The use of electronics in automobiles has made cars faster, safer, and more reliable. Electronics have become so prevalent that they're practically a commodity in the same way that aluminum and steel are. As this trend continues, manufacturers need solutions that address the leak paths that occur naturally in the manufacture of these components.
Vacuum impregnation is the most effective way to seal porosity. But for it to be effective, one must adequately prepare parts prior to impregnation. Vacuum impregnation preparation involves having the parts clean and dry. If any residual fluids or debris are on the parts prior to impregnation, then the following problems may occur.
On average, a new automobile has approximately 40 electronic controllers, five miles of wiring, and more than 10 million lines of software code. Electronics, coils, and wires used in automobiles will expand to meet fuel efficiency and consumer standards.
Die casting is a metal casting process that injects molten metal through high pressure into a die. It is an economical process that can manufacture a high volume of parts. While die castings have a good surface finish and are dimensionally accurate, porosity inside the part is inevitable.
This blog will define die casting porosity, problems porosity causes, and how vacuum impregnation seals die casting porosity.
Automotive manufacturers realize that being environmentally responsible and profitable are not mutually exclusive. Being environmentally responsible can achieve better growth, cost savings, improve brand recognition, and increase profitability. The environmental impact of the responsible use of resources is beneficial to everyone, and automotive manufacturers play a leading role.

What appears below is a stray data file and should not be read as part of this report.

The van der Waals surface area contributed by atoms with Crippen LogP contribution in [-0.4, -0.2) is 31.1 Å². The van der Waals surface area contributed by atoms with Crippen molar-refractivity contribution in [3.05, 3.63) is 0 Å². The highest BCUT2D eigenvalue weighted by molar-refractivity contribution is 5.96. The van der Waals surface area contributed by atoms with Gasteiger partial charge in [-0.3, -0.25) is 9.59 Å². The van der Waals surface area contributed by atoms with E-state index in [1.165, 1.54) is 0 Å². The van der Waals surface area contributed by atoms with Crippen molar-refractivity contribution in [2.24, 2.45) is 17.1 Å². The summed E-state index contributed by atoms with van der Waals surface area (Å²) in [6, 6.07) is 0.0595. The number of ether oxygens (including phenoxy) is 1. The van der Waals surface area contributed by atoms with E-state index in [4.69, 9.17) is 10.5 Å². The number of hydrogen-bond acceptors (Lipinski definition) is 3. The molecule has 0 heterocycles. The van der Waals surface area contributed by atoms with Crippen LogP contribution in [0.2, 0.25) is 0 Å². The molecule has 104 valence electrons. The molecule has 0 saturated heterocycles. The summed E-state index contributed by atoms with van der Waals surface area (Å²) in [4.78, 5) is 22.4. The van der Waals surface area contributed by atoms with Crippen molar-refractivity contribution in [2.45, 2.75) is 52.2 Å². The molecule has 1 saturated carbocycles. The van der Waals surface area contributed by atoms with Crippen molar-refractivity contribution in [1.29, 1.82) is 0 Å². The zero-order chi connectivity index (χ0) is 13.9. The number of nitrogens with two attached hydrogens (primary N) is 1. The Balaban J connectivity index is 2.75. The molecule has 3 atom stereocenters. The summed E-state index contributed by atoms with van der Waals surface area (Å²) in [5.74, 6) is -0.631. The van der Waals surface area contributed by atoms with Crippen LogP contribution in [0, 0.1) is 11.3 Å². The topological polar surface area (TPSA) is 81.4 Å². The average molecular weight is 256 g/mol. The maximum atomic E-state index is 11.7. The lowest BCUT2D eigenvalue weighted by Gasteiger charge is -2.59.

In some die casting applications, components must also be pressure-tight to hold pressurized fluid or gases. Companies use vacuum impregnation to meet these requirements by sealing the internal leak paths caused by interconnected porosity.
Misconceptions and lack of information about the vacuum impregnation process can hinder its implementation, which may increase unforeseen costs and negatively impact part quality. This piece demystifies vacuum impregnation by correcting three common myths.
In some die casting applications, components must also be pressure-tight to hold pressurized fluid or gases. Companies use vacuum impregnation to meet these requirements by sealing the internal leak paths without impacting any other features of the casting. A commonly asked question is in addition to leak paths, can vacuum impregnation seal cracks?
The goal of a foundry is to produce high quality die castings that meet or exceed the customer’s specifications at a competitive cost. In some die casting cases, those specifications require that the part must hold pressurized fluid or gasses. Companies use vacuum impregnation when the part must hold fluids or gasses under pressure. A common question asked about vacuum impregnation is “When Should I Impregnate a Casting?” This video addresses this question by answering if vacuum impregnation should be done before or after machining and finishing.
The goal of a foundry is to produce high quality die castings that meet or exceed the customer’s specifications at a competitive cost. In some die casting cases, those specifications require that the part must hold pressurized fluid or gasses.